To their credit, Forks has embraced the current craze, turning their small Chamber of Commerce into a haven for curious visitors, who sign the guest book, pin their hometown on a world map and take pictures with "Bella's truck" out in the parking lot. One over-zealous fan even stole the truck's gas cap last year, says Commerce Director Marcia Bingham.


The Chamber has put together a self-guided tour of "Twilight" sights. On a street dotted with modular homes, the one house with elaborate landscaping has been designated the "Swan House." At Forks Community Hospital, Dr. Cullen has his own parking spot.


The city of Forks has benefited financially from the Twilight pilgrims: annual revenue from the hotel-motel tax has risen from $84,000 in 2003 to $133,585 in 2009, and sales tax revenue has increased by a third. Still, not everything is sacred; Forks High School is being renovated, although the wooden sign will remain for fans.


For the groups of black-clad, camera-toting girls roaming downtown, Forks is all about shopping. Every store in town peddles vampire paraphernalia, as a Bella or Edward picture seems to be enough to move anything. The consumerism reaches its zenith at Dazzled by Twilight, a tour company and store that sells Twilight coffee, wine, key chains, figurines, hoodies and bumper stickers that read "I'm in love with a fictional character."


Team Jacob fans should head 20 minutes west to La Push, home of the Quileute Nation. In real life, the Quileutes are known as Wolf Clan, with an origin story that traces the tribe to canines. So it wasn't much of a stretch for Meyer to re-imagine them as vampire-hunting, shape-shifting spirit wolves (although some Quileutes have found the comparison disrespectful, with good reason. Would you want your people to gain international prominence as a bunch of werewolves?)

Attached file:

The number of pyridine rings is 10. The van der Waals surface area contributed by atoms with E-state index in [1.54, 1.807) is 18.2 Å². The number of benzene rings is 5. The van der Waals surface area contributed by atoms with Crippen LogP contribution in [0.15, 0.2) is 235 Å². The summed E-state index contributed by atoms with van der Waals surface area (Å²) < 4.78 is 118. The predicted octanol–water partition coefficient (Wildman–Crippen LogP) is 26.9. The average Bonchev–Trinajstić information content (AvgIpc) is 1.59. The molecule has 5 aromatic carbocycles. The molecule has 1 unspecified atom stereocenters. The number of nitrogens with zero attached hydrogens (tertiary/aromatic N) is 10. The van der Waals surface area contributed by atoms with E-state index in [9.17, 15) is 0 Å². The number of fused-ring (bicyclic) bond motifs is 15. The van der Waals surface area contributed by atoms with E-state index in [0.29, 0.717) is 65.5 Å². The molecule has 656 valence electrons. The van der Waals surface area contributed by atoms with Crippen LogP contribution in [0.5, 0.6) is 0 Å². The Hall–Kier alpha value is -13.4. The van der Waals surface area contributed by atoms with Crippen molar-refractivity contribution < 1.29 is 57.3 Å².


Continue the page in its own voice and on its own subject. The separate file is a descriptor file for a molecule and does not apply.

Before Twilight, La Push had a reputation as a low-key coastal getaway. Nature enthusiasts camped along the tree-strewn beaches and surfers braved the rough waves of First Beach. Now the Oceanside Resort has a two-night minimum, the Nation has opened a restaurant and the Lonesome Creek features Bella's Bulletin Board" out front, where fans leave mash notes.


Despite the tourist influx, La Push is not a wealthy community. The Quileutes have traditionally made their living from the sea, and a marina full of fishing boats serves as the town's "downtown." Signs for social service are displayed prominently, and more than one yard featured a car on bricks.


So what is drawing people - mostly young, mostly female - into this depressed area? Part of the appeal lies in the intensity of Edward's love for Bella, which speaks to over-heated teenage hearts. Older women are not immune. As one of my 40-something friends put it, "I take care of my husband and kids all day long. Is it any wonder I respond to someone who would make it all about me?"


Yet in the end, Twilight tourism is all about community and the personal bonding that occurs around shared passions. During my drive, I saw tweens laughing with their mothers, groups of women snapping photos with their friends. Pilgrimages bring us together, giving us hope that our idiosyncrasies are shared with others. It's communal travel, at its most personal, no matter how silly the journey may seem.

Photos and portions of this post appeared on Chris Around The World.